Posts Tagged ‘preaching’

Preacher: Read!

May 29, 2014

John Wesley: If You Want to Be a Better Preacher Become a Better Reader

True preaching is salting

September 19, 2009

Some will say a man might preach long enough without persecution, yea, and get favour too, if he would not meddle with the pope, bishops, prelates, and holy ghostly people that live in contemplation and solitariness, nor with great men of the world. I answer, true preaching is salting ; and all that is corrupt must be salted : and those persons are of all other most corrupt, and therefore may not be left untouched. The pope’s pardons must be rebuked ; the abuse of the mass, of the sacraments, and of all the ceremonies must be rebuked and salted. And selling of merits, and of prayers, must be salted. The abuse of fasting and of pilgrimage must be salted. All idolatry and false faith must be rebuked. And those friars that teach men to believe in St Francis’ coat, how that they shall never come in hell or purgatory, if they be buried therein, may not be passed over with silence.

William Tyndale, in David Daniell, 1994, p.221 – online

If our words be not sharpened

September 19, 2009

it is no easy matter to speak so plainly, that the most ignorant may understand us; and so seriously that the deadest hearts may feel us; and so convincingly, that the contradicting cavillers* may be silenced. The weight of our matter condemneth coldness and sleepy dullness. We should see that we be well awakened ourselves, and our spirits in such a plight as may make us fit to awaken others. If our words be not sharpened, and pierce not as nails, they will hardly be felt by stony hearts. To speak slightly and coldly of heavenly things is nearly as bad as to say nothing of them at all.

Richard Baxter, The Reformed Pastor, p. 117

* cavilla, Latin, ‘mockery’; cavil, a petty objection.

…he preacheth not heartily for his people, that prayeth not earnestly for them

ibid., p.122

Expound the Law truly

September 19, 2009

Expound the Law truly and open the veil of Moses to condemn all flesh and prove all men sinners, and set at broach the mercy of our Lord Jesus, and let wounded consciences drink of Him…All doctrine that casteth a mist on these two to shadow and hide them, resist with all your power.

William Tyndale to John Fryth. Source

Why should we avoid whatever ‘casteth a mist on these two’? Because to avoid the one makes Christ’s death meaningless and leaves men smug in self-righteousness; to avoid the other leaves them in despair or, smug legalists.

More on preaching the law first here

A Lecture defined

August 4, 2009

The transfer of information from the lecturer’s notes to the student’s, without it passing through the mind of either

Preaching Clearly

August 4, 2009

Christ said, ‘Feed my sheep…feed my lambs.’ Some preachers, however, put the food so high that neither lambs nor sheep can reach it. They seem to have read the text, ‘Feed my giraffes.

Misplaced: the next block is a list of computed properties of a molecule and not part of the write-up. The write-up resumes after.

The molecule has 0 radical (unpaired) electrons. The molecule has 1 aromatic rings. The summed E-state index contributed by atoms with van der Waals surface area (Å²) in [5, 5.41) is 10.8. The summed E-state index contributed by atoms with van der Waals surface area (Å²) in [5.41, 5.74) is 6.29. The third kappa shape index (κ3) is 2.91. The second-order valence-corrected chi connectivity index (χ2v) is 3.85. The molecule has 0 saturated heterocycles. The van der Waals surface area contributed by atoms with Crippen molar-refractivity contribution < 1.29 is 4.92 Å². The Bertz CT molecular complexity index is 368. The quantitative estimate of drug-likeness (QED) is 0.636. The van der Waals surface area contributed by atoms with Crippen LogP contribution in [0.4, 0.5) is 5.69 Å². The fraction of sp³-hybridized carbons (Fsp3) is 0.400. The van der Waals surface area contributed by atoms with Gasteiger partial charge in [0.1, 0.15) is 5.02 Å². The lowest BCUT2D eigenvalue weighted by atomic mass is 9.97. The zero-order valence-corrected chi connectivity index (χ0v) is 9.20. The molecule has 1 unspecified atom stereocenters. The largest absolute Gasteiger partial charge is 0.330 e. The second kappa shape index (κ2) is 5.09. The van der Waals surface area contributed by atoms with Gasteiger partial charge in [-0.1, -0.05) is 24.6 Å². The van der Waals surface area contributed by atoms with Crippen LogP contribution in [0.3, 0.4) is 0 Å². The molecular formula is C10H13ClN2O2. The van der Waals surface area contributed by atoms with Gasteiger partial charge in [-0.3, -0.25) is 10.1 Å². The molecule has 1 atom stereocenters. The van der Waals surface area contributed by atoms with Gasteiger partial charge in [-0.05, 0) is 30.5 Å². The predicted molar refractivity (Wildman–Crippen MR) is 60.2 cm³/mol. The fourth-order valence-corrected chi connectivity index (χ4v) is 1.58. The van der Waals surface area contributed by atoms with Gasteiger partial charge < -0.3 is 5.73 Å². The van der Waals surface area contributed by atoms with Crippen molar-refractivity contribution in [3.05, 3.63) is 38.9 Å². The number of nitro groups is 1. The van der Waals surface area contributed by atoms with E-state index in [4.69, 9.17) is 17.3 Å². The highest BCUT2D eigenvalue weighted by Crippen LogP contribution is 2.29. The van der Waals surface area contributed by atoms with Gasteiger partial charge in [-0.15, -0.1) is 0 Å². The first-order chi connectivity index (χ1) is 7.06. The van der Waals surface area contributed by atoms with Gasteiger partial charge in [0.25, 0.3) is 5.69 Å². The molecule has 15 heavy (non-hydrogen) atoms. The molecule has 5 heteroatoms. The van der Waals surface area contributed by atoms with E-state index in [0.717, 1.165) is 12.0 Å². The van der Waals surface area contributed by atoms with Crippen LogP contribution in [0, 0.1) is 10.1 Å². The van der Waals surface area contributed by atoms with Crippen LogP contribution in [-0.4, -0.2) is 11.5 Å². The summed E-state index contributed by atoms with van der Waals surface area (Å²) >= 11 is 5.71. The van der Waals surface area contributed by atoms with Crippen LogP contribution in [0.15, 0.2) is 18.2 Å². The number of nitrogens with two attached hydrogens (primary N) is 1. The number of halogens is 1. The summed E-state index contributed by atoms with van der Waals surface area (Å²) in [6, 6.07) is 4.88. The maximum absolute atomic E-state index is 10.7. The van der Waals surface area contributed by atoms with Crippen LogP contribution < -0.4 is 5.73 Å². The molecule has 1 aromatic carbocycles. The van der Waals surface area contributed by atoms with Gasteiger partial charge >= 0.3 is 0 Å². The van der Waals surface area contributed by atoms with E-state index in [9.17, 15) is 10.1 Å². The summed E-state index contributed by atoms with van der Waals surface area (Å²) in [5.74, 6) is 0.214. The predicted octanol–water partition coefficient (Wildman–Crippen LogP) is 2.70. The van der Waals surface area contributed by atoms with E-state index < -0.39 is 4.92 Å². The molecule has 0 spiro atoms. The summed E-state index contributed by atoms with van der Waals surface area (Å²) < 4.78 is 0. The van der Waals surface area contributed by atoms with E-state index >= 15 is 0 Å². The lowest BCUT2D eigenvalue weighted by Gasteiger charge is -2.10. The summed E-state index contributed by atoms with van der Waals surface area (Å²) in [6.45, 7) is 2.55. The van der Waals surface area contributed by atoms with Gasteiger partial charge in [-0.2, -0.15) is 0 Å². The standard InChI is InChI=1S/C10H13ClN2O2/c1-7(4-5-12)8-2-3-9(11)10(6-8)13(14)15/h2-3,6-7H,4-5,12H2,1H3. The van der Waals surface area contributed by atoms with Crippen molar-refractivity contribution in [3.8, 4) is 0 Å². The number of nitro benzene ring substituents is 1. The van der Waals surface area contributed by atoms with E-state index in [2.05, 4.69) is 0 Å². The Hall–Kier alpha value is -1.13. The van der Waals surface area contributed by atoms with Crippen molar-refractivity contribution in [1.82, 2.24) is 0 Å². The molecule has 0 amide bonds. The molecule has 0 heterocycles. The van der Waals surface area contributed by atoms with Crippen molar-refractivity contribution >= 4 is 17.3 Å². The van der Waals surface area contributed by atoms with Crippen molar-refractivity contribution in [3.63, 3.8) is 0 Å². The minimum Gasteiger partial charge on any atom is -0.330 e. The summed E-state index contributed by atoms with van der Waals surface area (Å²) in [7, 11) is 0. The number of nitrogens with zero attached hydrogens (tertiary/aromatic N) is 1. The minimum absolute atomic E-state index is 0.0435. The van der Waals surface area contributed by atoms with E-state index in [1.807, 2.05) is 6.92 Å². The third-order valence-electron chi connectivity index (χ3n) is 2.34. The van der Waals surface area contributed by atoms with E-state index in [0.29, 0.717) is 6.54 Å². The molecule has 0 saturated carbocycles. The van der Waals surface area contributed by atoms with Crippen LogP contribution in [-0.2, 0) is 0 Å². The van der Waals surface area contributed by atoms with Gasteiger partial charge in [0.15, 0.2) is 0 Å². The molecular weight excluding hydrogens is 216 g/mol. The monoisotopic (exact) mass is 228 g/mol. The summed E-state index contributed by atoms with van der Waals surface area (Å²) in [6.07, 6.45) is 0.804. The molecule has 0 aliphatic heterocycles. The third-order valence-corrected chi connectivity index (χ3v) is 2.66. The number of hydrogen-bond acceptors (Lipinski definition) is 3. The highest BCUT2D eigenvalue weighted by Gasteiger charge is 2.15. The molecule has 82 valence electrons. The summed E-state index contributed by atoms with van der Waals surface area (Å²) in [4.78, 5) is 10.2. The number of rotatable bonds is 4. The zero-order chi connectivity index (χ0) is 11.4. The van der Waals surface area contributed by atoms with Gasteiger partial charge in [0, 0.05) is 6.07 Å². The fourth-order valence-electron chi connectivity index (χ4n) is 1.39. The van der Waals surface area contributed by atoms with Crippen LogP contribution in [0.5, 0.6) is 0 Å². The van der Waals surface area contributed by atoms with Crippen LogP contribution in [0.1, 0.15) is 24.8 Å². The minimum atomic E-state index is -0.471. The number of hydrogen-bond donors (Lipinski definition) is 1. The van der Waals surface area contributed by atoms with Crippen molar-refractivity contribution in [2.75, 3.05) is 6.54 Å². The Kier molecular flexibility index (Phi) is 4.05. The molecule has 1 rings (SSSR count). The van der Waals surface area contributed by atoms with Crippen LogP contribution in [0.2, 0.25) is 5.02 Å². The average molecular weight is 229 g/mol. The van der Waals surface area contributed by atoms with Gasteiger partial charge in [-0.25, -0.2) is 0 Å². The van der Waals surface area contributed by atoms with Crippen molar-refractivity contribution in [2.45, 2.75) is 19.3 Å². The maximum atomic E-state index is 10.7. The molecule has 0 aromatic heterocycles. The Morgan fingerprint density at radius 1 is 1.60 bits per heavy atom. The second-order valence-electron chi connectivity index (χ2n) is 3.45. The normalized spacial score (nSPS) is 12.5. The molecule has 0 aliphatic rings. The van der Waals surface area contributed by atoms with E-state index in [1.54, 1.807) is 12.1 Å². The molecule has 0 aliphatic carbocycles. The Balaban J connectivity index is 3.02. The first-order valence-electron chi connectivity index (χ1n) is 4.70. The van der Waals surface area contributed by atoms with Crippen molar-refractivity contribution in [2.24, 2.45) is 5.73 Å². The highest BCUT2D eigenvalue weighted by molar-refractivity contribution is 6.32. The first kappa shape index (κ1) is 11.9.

C.H. Spurgeon, quoted by John Stott, I Believe in Preaching, p.147

Baxter on Preaching

June 28, 2009

I preached as never sure to preach again;

And as a dying man to dying men

Richard Baxter


May 27, 2009

“Go and preach: it is the sublimest work. But imitate not the priests whom we see, after the sermon sitting in the ale-house, or at the gaming-table, or wasting their time in hunting. After your sermon is ended, do you visit the sick, the aged, the poor, the blind, the lame, and succor them according to your ability.” John Wycliffe

Offence of the Cross

October 28, 2008

“What is this babbler trying to say?” Acts 17:18

The Apostles were accounted as foolish babblers. We are no better than the Apostles; nor have we reason to expect much better treatment–so far as we walk in their steps.

On the other hand, there is a way of speaking of God, and goodness, and benevolence, and morality–which the world will bear well enough. But if we preach Christ as the only way of salvation, lay open the horrid evils of the human heart, tell our hearers that they are dead in trespasses and sins, and have no better ground of hope in themselves than the vilest malefactors; if we tell the virtuous and moral, as well as the profligate–that unless they are born again, and made partakers of living faith, and count all things loss for the excellency of the knowledge of Christ–that they cannot be saved–this is the message they cannot bear!

We shall be called knaves or fools, uncharitable bigots, and twenty harsh names! If you have met with no treatment like this–you should suspect whether you have yet received the gospel; for, depend upon it–the offense of the cross is not ceased!

“You are out of your mind, Paul! Your great learning is driving you insane!” Acts 26:24

– John Newton
HT Chronicles of an Evangelist

Power of the Scriptures

October 25, 2008

CH Spurgeon narrates: The Lord set His seal upon the effort even before the great crowd gathered, though I did not know of that instance of blessing until long afterwards. It was arranged that I should use the Surrey Gardens pulpit, so, a day or two before preaching at the Palace, I went to decide where it should be fixed; and; in order to test the acoustic properties of the building, cried in a loud voice, “Behold the Lamb of God, which taketh away the sin of the world.” In one of the galleries, a workman, who knew nothing of what was being done, heard the words, and they came like message from Heaven to his soul. He was smitten with conviction on account of sin, put down his tools, went home, and there, after a season of spiritual struggling, found peace and life by beholding the Lamb of God. Years after, he told this story to one who visited him on his death-bed.

The Autobiography of Charles Spurgeon vol.1 ch.35